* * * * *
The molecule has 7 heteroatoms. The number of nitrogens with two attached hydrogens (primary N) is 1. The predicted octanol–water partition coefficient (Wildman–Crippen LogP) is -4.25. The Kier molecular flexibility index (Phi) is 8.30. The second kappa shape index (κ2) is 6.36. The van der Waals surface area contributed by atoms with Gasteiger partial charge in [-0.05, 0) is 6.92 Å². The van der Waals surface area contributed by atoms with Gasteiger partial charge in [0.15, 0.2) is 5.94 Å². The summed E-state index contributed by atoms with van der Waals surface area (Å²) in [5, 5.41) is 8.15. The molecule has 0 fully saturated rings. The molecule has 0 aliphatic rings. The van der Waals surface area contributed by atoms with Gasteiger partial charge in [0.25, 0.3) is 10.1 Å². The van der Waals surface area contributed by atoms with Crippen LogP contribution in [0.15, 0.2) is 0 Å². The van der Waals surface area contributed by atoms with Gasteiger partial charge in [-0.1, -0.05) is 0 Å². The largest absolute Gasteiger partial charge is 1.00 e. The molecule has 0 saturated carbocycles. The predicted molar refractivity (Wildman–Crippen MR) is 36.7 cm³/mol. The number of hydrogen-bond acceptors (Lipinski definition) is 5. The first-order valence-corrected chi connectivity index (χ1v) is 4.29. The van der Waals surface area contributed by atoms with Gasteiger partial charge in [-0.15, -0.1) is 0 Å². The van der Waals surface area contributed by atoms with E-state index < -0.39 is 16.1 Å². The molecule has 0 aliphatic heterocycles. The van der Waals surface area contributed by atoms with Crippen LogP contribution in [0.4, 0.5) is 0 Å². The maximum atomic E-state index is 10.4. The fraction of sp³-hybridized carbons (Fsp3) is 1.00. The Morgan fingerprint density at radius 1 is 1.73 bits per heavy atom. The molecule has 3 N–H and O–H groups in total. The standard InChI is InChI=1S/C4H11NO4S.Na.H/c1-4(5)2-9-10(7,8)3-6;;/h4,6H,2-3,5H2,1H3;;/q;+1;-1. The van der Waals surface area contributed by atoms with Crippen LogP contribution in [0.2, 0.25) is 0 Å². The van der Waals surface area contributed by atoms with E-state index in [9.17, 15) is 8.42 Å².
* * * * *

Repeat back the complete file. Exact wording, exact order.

The molecule has 7 heteroatoms. The number of nitrogens with two attached hydrogens (primary N) is 1. The predicted octanol–water partition coefficient (Wildman–Crippen LogP) is -4.25. The Kier molecular flexibility index (Phi) is 8.30. The second kappa shape index (κ2) is 6.36. The van der Waals surface area contributed by atoms with Gasteiger partial charge in [-0.05, 0) is 6.92 Å². The van der Waals surface area contributed by atoms with Gasteiger partial charge in [0.15, 0.2) is 5.94 Å². The summed E-state index contributed by atoms with van der Waals surface area (Å²) in [5, 5.41) is 8.15. The molecule has 0 fully saturated rings. The molecule has 0 aliphatic rings. The van der Waals surface area contributed by atoms with Gasteiger partial charge in [0.25, 0.3) is 10.1 Å². The van der Waals surface area contributed by atoms with Crippen LogP contribution in [0.15, 0.2) is 0 Å². The van der Waals surface area contributed by atoms with Gasteiger partial charge in [-0.1, -0.05) is 0 Å². The largest absolute Gasteiger partial charge is 1.00 e. The molecule has 0 saturated carbocycles. The predicted molar refractivity (Wildman–Crippen MR) is 36.7 cm³/mol. The number of hydrogen-bond acceptors (Lipinski definition) is 5. The first-order valence-corrected chi connectivity index (χ1v) is 4.29. The van der Waals surface area contributed by atoms with Gasteiger partial charge in [-0.15, -0.1) is 0 Å². The van der Waals surface area contributed by atoms with E-state index < -0.39 is 16.1 Å². The molecule has 0 aliphatic heterocycles. The van der Waals surface area contributed by atoms with Crippen LogP contribution in [0.4, 0.5) is 0 Å². The maximum atomic E-state index is 10.4. The fraction of sp³-hybridized carbons (Fsp3) is 1.00. The Morgan fingerprint density at radius 1 is 1.73 bits per heavy atom. The molecule has 3 N–H and O–H groups in total. The standard InChI is InChI=1S/C4H11NO4S.Na.H/c1-4(5)2-9-10(7,8)3-6;;/h4,6H,2-3,5H2,1H3;;/q;+1;-1. The van der Waals surface area contributed by atoms with Crippen LogP contribution in [0.2, 0.25) is 0 Å². The van der Waals surface area contributed by atoms with E-state index in [9.17, 15) is 8.42 Å².